Inspirational Woman: Anna Eliatamby | Clinical Psychologist & Director of Healthy Leadership CIC

Anna Eliatamby is a clinical psychologist and workplace wellbeing expert who has helped the UN, and global organisations develop mental health and wellbeing strategies and tackle toxic behaviours in the workplace.

She is the Director of Healthy Leadership CIC, a collective whose aim is to encourage ourselves and others to be more decent by looking at our positives and negatives and then working to make positive changes to ourselves and our organisations. Anna is the author of the Decency Journey Series of pocketbooks to help people flourish in their careers and workplaces. She is also co-author, with Grazia Lomonte, of Healing-Self Care for Leaders and their Teams which helps professionals to learn about their own qualities and behaviours; to learn about living with the underlying and unresolved and to understand factors that impact the wellbeing for their team.

Can you share a pivotal moment in your work with the UN or other global organisations that profoundly impacted your approach to mental health and wellbeing strategies?

I became involved in the Asian Tsunamis 2005 Red Cross and Red Crescent Response in Sri Lanka. This was when I realised the absolute importance of ensuring the mental health and wellbeing of personnel. Amidst the chaos of the response, we recognised how important it was to help leaders, staff and volunteers look after their wellbeing and mental health. Even if it was just to remember to have something to eat and, perhaps, get a little sleep. As the relief response rolled out, we offered sessions to leaders and staff on how to ensure their wellbeing.

I had been involved in leadership development and organisational change initiatives that included a small element of wellbeing. But this experience was the first time that I realised how crucial wellbeing and mental health are for everyone in an organisation.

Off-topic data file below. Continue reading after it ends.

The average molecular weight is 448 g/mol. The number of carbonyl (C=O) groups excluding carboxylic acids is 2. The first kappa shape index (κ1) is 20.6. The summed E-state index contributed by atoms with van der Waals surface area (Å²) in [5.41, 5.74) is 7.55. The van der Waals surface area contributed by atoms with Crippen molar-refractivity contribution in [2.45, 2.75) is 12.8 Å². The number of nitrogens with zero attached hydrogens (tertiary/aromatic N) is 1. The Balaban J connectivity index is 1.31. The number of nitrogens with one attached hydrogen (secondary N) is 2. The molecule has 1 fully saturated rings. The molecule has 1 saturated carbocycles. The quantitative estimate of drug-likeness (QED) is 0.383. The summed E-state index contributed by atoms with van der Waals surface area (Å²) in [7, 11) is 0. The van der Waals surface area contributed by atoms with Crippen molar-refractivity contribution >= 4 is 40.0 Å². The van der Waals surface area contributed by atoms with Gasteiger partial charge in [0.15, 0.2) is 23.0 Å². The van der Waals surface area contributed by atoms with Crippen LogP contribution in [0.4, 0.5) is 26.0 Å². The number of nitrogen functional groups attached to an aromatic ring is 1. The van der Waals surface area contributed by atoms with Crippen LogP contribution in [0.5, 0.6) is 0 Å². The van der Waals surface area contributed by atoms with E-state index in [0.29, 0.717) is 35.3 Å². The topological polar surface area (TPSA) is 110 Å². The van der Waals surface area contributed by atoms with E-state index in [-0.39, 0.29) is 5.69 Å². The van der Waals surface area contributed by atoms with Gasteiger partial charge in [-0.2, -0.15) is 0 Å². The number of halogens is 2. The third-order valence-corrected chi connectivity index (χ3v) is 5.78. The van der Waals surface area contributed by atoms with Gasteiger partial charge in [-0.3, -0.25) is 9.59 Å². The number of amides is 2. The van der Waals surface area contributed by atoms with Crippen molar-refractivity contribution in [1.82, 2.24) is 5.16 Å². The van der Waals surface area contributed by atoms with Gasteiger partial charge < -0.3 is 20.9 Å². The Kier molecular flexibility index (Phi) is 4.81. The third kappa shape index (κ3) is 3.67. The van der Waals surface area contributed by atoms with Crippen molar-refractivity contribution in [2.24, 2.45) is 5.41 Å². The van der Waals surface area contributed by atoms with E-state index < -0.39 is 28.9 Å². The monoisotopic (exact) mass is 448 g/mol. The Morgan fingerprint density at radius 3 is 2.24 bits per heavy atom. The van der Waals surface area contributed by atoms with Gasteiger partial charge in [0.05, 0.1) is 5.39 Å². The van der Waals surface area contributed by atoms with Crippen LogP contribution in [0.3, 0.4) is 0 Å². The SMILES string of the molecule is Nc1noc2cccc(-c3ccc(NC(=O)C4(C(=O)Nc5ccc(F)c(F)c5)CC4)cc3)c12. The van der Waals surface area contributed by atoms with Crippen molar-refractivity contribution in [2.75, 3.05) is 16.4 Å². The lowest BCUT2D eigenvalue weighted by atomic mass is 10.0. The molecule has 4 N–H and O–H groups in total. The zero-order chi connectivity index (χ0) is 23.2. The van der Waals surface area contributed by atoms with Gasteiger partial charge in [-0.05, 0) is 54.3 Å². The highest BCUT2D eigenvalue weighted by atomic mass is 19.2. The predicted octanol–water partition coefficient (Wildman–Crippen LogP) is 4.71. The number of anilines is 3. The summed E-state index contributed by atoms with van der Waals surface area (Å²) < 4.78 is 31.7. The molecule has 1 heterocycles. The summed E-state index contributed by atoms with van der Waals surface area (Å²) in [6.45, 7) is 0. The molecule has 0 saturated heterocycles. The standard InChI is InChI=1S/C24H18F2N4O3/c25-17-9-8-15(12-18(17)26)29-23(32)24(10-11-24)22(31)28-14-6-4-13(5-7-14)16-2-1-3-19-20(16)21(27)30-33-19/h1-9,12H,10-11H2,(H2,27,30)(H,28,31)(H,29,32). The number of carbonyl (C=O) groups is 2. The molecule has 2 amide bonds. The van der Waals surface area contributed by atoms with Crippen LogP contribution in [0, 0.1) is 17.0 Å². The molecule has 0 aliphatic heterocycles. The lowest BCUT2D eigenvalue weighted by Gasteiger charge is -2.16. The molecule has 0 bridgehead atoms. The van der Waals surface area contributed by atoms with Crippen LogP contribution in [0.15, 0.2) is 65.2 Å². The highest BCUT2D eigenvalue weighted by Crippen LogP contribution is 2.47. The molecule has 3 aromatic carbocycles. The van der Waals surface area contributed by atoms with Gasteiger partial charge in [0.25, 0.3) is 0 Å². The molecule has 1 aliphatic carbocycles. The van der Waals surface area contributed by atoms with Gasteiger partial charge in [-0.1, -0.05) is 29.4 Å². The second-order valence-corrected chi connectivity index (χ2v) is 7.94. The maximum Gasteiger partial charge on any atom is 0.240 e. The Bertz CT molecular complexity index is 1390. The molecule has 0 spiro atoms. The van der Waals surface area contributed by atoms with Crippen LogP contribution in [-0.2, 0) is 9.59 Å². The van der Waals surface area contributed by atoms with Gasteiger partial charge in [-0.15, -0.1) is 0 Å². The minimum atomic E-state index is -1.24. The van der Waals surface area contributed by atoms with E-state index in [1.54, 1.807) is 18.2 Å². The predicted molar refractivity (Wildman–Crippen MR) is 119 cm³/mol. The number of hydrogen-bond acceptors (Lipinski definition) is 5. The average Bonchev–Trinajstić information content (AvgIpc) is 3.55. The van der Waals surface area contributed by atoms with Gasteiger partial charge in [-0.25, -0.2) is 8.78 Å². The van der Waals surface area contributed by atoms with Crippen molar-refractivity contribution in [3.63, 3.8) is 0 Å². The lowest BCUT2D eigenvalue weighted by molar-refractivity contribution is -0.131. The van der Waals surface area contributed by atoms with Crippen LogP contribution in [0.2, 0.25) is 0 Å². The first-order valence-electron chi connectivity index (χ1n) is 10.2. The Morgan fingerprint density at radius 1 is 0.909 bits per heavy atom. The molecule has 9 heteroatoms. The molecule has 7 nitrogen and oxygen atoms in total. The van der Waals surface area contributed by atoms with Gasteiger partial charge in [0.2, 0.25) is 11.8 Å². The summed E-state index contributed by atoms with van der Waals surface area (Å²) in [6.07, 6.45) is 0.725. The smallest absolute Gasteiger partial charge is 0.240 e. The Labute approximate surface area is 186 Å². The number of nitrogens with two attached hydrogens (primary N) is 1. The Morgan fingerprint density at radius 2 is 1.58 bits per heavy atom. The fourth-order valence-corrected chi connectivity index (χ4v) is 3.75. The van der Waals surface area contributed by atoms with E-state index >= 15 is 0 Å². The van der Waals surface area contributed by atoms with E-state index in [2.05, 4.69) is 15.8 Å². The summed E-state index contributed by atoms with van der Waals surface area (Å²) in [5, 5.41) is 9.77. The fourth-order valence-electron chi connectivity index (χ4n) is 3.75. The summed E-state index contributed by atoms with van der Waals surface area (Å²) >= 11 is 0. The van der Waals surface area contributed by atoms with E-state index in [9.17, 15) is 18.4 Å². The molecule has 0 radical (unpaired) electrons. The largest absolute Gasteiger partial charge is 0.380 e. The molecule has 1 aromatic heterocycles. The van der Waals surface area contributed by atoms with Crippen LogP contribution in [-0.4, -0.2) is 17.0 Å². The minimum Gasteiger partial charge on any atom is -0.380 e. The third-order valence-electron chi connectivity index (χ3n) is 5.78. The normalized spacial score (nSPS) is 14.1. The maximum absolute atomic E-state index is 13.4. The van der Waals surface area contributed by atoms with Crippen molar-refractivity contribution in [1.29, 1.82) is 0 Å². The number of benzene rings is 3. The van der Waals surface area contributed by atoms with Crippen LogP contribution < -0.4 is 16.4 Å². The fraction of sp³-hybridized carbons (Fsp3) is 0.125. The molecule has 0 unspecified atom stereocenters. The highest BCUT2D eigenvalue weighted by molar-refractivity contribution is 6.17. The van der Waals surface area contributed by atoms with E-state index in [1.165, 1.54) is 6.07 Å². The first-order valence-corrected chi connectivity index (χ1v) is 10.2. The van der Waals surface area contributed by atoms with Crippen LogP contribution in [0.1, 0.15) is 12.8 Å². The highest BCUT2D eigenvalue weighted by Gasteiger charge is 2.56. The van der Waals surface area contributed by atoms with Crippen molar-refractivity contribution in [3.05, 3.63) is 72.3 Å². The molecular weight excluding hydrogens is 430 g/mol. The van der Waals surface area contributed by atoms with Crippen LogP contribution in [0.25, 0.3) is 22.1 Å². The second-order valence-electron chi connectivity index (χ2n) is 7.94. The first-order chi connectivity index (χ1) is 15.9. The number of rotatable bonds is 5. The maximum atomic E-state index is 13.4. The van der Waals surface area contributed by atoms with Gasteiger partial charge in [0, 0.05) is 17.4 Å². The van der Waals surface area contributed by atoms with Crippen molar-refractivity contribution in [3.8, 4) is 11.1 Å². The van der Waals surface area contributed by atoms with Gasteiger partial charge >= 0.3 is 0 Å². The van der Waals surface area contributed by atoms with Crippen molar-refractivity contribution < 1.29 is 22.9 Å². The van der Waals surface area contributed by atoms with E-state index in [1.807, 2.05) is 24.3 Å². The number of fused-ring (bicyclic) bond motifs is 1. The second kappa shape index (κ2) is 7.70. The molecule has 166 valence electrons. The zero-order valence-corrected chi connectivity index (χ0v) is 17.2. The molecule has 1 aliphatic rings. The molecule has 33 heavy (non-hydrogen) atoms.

Can you describe a success story where your strategies significantly transformed a workplace environment?

We had to adjust our mental health strategy to cope with COVID-19. We set up a regional structure with the leadership to help them consider what they should do to support staff and leaders. All the work done considered the multicultural arena in which there were many diversities.

We set up wellbeing support networks for leaders and separately for staff. Here, they shared expertise and experiences. The team created and distributed a global suite of psychoeducational material, including webinars on managing uncertainty and compassionate leadership. The staff also provided individual and group counselling in thirteen languages. Our regular pulse surveys helped global leadership gain an understanding of the psychosocial issues of that time.

The team earned a global award for its multi-cultural approach and people praised their work. People told us they benefitted from our work.

How do you approach educating organisations about the importance of mental health and wellbeing, especially in cultures where these topics may still be stigmatised?

Sharing the business case for mental health and wellbeing is the start. Doing this can be persuasive, as it helps organizations appreciate how the presence or absence of wellbeing and mental health initiatives affects their bottom line.

Then help them understand it is also important to look at organisational factors that may hinder wellbeing, for example, the lack of flexible working or toxicity.

If, however, there is still reluctance or bias, it may be best to let the organisation understand how important this is and offer to return later for another discussion. Confronting stigma rarely works.

What are some common challenges leaders face when trying to implement mental health and wellbeing strategies, and how can they overcome them?

The most common challenge is the lack of leadership support for this issue, and this can end in under-resourcing or wellbeing washing. Getting genuine support is key and it should start with the most senior person. You will need to persuade them how vital this is for the success of the organisation. The responsibility for this should be delegated to a senior person with authority, who is powerful enough to instigate change and convince others of the value of wellbeing.

The second challenge is making sure you choose a suite of interventions that are needed and useful. Wellbeing is not a regulated field and many claim to be experts. Involve staff in choosing valid interventions that they want and will use. Ensure that they allocate time for wellbeing.